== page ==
The Optimal Inflation Rate in New Keynesian Models
We study the effects of positive steady-state inflation in New Keynesian models subject to the zero bound on interest rates. We derive the utility-based welfare loss function taking into account the effects of positive steady-state inflation and show that steady-state inflation affects welfare through three distinct channels: steady-state effects, the magnitude of the coefficients in the utility-function approximation, and the dynamics of the model. We solve for the optimal level of inflation in the model and find that, for plausible calibrations, the optimal inflation rate is low, less than two percent, even after considering a variety of extensions, including price indexation, endogenous price stickiness, capital formation, model-uncertainty, and downward nominal wage rigidities. On the normative side, price level targeting delivers large welfare gains and a very low optimal inflation rate consistent with price stability.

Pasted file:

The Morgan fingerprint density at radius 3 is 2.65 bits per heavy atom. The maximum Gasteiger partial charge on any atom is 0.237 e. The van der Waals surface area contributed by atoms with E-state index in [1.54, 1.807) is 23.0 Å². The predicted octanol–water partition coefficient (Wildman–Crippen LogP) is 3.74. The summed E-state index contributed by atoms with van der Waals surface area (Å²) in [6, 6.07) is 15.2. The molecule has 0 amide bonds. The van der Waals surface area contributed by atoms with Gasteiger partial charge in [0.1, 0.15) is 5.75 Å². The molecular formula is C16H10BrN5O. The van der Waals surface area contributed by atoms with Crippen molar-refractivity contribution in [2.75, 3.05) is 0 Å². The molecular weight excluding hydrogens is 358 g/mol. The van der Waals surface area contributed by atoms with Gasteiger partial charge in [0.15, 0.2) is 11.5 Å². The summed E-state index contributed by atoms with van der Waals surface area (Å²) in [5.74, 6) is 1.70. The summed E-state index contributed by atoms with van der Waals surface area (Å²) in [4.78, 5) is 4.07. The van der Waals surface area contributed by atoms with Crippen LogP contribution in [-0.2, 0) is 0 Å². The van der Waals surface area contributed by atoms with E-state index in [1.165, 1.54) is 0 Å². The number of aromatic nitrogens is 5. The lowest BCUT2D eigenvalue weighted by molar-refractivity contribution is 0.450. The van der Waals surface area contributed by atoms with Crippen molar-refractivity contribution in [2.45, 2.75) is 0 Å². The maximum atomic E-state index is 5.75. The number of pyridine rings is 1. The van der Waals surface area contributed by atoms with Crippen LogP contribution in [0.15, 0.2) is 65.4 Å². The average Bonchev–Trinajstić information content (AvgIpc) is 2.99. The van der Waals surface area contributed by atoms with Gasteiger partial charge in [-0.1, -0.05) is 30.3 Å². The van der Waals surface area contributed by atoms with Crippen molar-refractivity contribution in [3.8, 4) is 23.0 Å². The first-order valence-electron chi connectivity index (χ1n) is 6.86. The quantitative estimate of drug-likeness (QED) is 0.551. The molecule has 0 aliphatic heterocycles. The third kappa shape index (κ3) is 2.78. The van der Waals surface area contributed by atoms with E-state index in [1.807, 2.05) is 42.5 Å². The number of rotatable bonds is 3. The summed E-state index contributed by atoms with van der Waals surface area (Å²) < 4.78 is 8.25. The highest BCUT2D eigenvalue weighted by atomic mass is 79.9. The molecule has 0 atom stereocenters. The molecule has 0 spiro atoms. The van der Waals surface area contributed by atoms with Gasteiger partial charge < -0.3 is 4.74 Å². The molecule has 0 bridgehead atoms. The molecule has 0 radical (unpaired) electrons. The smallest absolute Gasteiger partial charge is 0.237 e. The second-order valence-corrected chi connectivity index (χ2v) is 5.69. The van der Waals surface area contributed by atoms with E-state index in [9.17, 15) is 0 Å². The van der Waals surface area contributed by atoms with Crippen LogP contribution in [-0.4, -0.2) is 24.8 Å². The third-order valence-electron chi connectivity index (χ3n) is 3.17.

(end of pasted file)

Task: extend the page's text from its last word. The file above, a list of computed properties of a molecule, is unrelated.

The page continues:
We are grateful to Roberto Billi, Ariel Burstein, Gauti Eggertsson, Jordi Gali, Marc Gianonni, Christian Hellwig, David Romer, Eric Sims, Alex Wolman, and seminar participants at John Hopkins University and NBER Summer Institute in Monetary Economics and Economic Fluctuations and Growth for helpful comments. The views expressed herein are those of the authors and do not necessarily reflect the views of the National Bureau of Economic Research.
Olivier Coibion & Yuriy Gorodnichenko & Johannes Wieland, 2012. "The Optimal Inflation Rate in New Keynesian Models: Should Central Banks Raise Their Inflation Targets in Light of the Zero Lower Bound?," Review of Economic Studies, Oxford University Press, vol. 79(4), pages 1371-1406. citation courtesy of